He’d met my grandmother, Anne, while traveling on a dog racing circuit – no idea what he was doing for them. They settled on the East coast in the shore town where her family was and where I would eventually be born. Poppy could build anything, fix anything and eventually went to work for Bendix where he worked until his untimely death by heart attack in his fifties.

I regret I haven’t spent much time on a motorcycle – it seems a bit late now as I don’t even drive a car. However, I do understand the appeal and I will say the motor bikes that are suddenly popular do have a certain appeal for me.

Girls, Chickens and Kitties

Pam’s Pictorama Photo Post: I feel like it has been awhile since I have had a straight ahead photo post and this is a worthy entry, just in as grabbed off of eBay recently. (This is the first of several – there has been some action on the photo purchase front.) The card was never sent and there is nothing written on as clues about when it was taken or about the girls in it. Their clothes and hair make me think early 20th century.

The girls are so lovely with their pretty matching cotton dresses with big collars and cuffs, their hair pinned up loosely. Each clutches a kitty and a chicken which by any way of thinking is an odd combination, however all the animals seem unperturbed (despite one squirming puss) by this. The chickens actually seem pretty cheerful and sit up contentedly, fluffy and alert, in the arms of the girls.

The cat with his or her back to us (stripes and spots) looks like they would prefer a firmer grasp, but the proximity to our feathered friends does not seem to be especially on his or her mind. The other puss, a nice tuxie, seems fairly content, less squirming there and looking lovingly at the little girl holding her.

My guess is that these are all special pets of the girls and are used to spending a fair amount time together. What lucky little girls to have such nice playmates! It appears like quite the idyll. I think I would have liked tea parties with pet chickens and kitties as a tot.

The girls appear to be twins and fairly identical from what we see here. They look very happy with their pets in this sort of riotous garden, roses at their feet. Sadly the photograph is a bit overexposed (I have done what I can with some electronic magic to improve the quality some) fading out entirely into the sunlight at the top. The edges of the image are soft and add to the dreamy quality of the image and gently yank us back into the pleasant world of this long ago summer day.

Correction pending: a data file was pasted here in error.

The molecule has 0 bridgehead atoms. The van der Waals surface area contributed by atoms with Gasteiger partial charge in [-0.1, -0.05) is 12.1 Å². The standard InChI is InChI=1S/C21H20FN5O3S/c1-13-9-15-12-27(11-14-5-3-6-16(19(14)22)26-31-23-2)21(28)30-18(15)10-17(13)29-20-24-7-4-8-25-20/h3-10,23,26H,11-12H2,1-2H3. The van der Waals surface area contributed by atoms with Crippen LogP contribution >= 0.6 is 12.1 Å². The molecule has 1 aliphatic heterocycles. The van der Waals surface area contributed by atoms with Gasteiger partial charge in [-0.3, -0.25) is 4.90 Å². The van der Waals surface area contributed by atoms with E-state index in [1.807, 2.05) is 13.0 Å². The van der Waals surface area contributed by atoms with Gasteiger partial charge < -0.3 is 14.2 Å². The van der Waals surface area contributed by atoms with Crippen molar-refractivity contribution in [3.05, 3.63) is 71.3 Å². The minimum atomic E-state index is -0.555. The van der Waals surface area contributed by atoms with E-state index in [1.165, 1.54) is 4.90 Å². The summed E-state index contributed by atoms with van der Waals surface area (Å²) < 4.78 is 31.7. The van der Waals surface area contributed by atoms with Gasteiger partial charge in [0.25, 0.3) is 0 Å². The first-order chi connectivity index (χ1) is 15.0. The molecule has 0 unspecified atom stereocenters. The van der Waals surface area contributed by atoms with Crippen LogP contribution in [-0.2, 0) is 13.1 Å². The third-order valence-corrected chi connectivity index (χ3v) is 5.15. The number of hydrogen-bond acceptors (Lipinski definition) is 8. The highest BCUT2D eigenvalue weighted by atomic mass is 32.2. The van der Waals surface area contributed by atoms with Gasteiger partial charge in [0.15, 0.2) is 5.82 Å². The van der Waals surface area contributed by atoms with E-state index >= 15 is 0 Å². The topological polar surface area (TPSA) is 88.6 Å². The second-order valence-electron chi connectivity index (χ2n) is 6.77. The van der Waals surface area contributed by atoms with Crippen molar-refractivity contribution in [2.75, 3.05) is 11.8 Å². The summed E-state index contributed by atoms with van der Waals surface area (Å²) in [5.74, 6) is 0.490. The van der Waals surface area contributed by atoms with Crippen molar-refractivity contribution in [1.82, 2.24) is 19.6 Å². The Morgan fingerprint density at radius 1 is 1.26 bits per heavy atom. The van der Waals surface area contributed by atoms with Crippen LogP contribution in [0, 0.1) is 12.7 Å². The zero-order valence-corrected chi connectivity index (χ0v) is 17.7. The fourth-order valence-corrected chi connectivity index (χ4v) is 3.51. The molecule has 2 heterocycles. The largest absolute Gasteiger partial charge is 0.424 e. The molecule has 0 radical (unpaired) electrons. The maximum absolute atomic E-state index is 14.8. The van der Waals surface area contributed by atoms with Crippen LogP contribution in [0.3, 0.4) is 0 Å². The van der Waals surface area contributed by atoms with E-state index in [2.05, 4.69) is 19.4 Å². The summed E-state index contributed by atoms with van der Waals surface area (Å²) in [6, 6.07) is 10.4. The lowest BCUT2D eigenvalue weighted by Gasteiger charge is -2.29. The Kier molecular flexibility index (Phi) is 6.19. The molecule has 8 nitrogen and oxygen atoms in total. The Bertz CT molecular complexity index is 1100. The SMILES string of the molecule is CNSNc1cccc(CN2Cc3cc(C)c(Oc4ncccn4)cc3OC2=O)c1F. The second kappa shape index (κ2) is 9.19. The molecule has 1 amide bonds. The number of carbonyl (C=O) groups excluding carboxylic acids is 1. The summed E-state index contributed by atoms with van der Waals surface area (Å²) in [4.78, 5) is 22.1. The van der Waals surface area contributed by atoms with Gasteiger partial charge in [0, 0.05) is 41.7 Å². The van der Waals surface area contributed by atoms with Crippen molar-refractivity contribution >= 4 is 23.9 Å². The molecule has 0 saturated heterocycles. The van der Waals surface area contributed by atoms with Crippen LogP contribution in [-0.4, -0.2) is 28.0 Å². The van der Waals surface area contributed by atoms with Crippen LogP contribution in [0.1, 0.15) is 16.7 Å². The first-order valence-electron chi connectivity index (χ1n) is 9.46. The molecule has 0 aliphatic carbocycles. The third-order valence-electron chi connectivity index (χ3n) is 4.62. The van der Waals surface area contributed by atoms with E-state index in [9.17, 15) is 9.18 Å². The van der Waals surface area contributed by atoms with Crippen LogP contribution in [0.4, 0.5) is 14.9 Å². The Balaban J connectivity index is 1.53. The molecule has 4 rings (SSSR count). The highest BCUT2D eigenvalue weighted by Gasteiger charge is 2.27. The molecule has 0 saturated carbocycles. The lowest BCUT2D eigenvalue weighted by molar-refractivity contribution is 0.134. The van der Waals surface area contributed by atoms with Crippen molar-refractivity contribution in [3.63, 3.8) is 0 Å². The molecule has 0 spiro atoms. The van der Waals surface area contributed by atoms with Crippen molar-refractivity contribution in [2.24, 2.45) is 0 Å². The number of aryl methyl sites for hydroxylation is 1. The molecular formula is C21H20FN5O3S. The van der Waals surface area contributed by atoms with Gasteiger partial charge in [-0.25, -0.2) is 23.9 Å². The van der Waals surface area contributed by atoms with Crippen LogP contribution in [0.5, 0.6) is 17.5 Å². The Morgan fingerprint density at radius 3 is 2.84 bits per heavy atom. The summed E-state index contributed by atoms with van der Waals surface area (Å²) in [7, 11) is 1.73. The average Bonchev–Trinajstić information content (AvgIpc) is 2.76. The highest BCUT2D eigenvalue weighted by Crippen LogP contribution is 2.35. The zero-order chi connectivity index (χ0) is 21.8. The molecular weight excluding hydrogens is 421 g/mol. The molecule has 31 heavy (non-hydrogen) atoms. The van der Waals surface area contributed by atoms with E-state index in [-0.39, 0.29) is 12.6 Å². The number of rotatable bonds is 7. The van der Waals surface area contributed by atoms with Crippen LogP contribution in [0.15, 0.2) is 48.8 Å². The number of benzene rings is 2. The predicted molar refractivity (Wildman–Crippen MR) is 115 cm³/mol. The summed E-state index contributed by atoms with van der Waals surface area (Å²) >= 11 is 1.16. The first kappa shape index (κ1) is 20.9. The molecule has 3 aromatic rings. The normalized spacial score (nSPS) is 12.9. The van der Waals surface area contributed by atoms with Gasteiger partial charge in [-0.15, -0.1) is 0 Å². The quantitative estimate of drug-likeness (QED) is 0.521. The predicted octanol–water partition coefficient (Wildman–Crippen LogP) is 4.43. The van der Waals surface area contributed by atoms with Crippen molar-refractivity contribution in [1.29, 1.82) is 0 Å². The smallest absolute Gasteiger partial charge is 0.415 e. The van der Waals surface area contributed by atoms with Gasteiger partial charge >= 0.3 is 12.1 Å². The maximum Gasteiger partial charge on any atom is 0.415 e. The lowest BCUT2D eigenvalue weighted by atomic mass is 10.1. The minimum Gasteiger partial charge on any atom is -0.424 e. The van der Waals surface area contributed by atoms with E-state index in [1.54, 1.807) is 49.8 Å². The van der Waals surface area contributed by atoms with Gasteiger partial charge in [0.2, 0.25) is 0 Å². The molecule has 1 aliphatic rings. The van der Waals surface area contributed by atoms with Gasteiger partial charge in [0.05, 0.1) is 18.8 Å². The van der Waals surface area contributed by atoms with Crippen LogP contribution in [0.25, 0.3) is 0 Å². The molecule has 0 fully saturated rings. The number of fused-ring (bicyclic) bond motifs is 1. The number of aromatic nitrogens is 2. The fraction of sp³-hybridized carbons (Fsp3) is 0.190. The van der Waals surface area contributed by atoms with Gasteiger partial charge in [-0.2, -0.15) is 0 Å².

Weihnachten Mickey

Pam’s Pictorama Photo Post: It is a Merry Christmas German Mickey post in July. This photo is marked Weihnachten (German for Christmas according to a Google translation) and Hindenburgstr on the back. (Hindenburgstr, according to Google, appears to be in a place called Bad Oldesloe, north of Hamburg.) Other than Mickey’s presence there isn’t anything that makes us think holiday when we look at this photo however, although Mickey makes a very nice gift (and would be memorable) indeed.

It is a very nice room and I like the leafy wall paper which is echoed by the actual plants in the sunny window – a preference for cactus and succulents. The somewhat elaborate birdcage houses at least one bird, but it is hard to peer properly inside of it so maybe it is a pair.

Collection Pictorama; Pams-Pictorama.com

Like the wallpaper, the couches have a jolly print fabric and even the pillows have a floral design. Behind Mickey is a photo of a street scene that is a bit hard to see. There are indistinct paintings on the wall as well. Somehow though it morphs into a comfortable looking, sunny room.

From the previous post, Nice with Mice, Pams-Pictorama.com collection